EJKs: Crunching the numbers
This column’s subject, extrajudicial killings (EJKs), is due to two people: Sen. Dick Gordon and Fr. Irineo Tactac, OFM.
In a recent interview with Senator Gordon, chair of the Senate subcommittee investigating EJKs, he could not or would not answer the question of whether EJKs in the Philippines had increased under the Duterte administration. I did not pursue the matter.
Then, as fate would have it, my parish priest, Father Reu, requested that I talk to the seminarians at Our Lady of Angels Seminary late in November. Being an obedient Franciscan (or so I think), I acceded, thinking that the subject would be the Philippine economy, so no extra preparation was needed.
But when I received the invitation letter from Father Tac, I found that the subject was extrajudicial killings.
So I pursued the matter. I am sharing with you, Reader, the results of this pursuit (references will be supplied to those interested).
I. First, the definition of EJK. It is not defined in international law, and the closest we can get in Philippine law to a definition comes from a Supreme Court administrative order (25-2007) which one study has adopted: a killing due to the political affiliation of the victim; the method of attack; and involvement or acquiescence of state agents in the commission of the killings. (emphasis supplied)
In the United States, it is defined as a deliberate killing not authorized by a previous judgment pronounced by a regular constituted court affording all the judicial guarantees which are recognized as indispensable by civilized people.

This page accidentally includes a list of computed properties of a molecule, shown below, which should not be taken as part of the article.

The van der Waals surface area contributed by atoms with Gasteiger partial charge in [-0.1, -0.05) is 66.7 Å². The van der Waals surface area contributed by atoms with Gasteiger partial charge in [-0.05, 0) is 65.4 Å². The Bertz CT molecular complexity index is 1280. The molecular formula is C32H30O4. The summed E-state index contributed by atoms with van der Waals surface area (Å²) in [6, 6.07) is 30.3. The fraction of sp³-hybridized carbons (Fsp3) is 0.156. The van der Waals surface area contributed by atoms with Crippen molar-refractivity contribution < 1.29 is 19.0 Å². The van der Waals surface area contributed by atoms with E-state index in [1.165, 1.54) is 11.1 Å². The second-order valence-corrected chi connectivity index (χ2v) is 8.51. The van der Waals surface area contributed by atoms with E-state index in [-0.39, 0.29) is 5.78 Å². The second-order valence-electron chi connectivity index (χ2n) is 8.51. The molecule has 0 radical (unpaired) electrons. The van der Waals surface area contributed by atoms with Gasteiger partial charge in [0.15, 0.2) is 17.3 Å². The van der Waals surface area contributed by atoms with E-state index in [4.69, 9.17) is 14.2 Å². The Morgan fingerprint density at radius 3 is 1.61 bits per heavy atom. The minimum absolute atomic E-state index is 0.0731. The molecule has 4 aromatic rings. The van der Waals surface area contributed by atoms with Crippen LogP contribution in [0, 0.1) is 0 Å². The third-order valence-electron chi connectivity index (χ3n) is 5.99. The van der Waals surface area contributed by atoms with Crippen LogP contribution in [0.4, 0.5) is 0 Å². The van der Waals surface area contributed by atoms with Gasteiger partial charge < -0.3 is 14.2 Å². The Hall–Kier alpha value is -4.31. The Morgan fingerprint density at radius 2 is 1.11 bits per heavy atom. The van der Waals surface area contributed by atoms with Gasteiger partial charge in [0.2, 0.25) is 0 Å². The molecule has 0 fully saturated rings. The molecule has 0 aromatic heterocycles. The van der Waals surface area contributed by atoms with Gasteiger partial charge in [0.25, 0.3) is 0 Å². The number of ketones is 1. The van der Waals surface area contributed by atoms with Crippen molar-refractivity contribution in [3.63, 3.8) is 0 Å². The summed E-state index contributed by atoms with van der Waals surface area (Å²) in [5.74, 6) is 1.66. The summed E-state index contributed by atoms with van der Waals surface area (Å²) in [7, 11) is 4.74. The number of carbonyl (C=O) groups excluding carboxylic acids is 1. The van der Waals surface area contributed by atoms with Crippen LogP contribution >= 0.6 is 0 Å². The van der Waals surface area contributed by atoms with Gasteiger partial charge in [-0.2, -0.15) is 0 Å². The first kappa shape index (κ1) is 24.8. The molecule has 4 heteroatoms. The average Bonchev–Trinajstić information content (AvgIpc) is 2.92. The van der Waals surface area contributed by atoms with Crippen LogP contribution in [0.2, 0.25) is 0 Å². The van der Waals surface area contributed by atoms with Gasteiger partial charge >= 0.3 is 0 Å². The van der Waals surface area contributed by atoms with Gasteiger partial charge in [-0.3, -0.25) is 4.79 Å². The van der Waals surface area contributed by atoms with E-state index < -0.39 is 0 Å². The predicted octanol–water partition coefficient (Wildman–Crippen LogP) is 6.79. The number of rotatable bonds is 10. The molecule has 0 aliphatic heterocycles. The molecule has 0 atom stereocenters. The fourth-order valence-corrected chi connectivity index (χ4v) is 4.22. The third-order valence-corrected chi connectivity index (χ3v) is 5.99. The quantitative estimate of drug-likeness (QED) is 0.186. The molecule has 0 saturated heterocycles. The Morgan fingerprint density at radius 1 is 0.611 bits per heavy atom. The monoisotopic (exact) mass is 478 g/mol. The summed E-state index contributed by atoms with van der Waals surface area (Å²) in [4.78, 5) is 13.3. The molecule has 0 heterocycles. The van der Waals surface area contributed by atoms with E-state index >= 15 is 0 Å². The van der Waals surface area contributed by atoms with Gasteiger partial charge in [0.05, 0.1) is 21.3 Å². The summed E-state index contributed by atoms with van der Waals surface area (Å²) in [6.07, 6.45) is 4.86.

The definition I will adopt is as follows: the killing of a person by governmentalauthorities (or with their explicit or implicit approval or encouragement) without the sanction of any judicial proceeding or legal process.
Related terms (synonyms): extralegal killing, political killing, and salvaging (Filipino English).
Exclusions: We are not including enforced disappearances, torture, extralegal arrests or incarcerations, or killings where the state or its agent is not a party.
II. Second, the underlying causes. This is taken from testimony given to a US Senate committee hearing in 2007. The root causes are: 1) weak political and social institutions (ho-hum), and 2) the legacy of Ferdinand Marcos’ dictatorship.
What was that legacy? “Martial law politicized the institutions of government and violence against anyone perceived to be opposed to government policies was tolerated if not authorized.” Yet one more point against him.
III. Third, the death toll then and now. The real number of EJKs in the Philippines escapes exact determination, mostly because of differences in definition and data gaps.
This is what I have gathered:
President Period No. of Deaths Average per Year
Marcos (dictatorship) 13 years 3,257 250
C. Aquino 1986-June 1988 556 222
Arroyo 10 years 1,205 120
B. Aquino July 2010-Sept 2015 294 56
Total 30 years 8 months 5,312 173
I could find no data for the Ramos and Estrada years, or for the remaining Cory Aquino years. But what the table shows is that: a) over a period of 30 years and 8 months, 5,312 EJKs were recorded; and b) the number of EJKs declined significantly over time, from Marcos to Benigno Aquino III.
Compare this with EJK data since July 1, 2016, from President Duterte’s war on drugs:
Duterte 5 months
police operations 1,959
others (victims of EJ or vigilante killings) 3,658
Based on those data, we can conclude that EJKs under five months of Mr. Duterte exceeds the combined total under his predecessors over almost 31 years.
Even if we limited ourselves to “police operations,” we can say that Mr. Duterte’s kill total in five months (1,959), exceeds by far the yearly averages of his predecessors.
Senator Gordon now has his answer. (To be continued)
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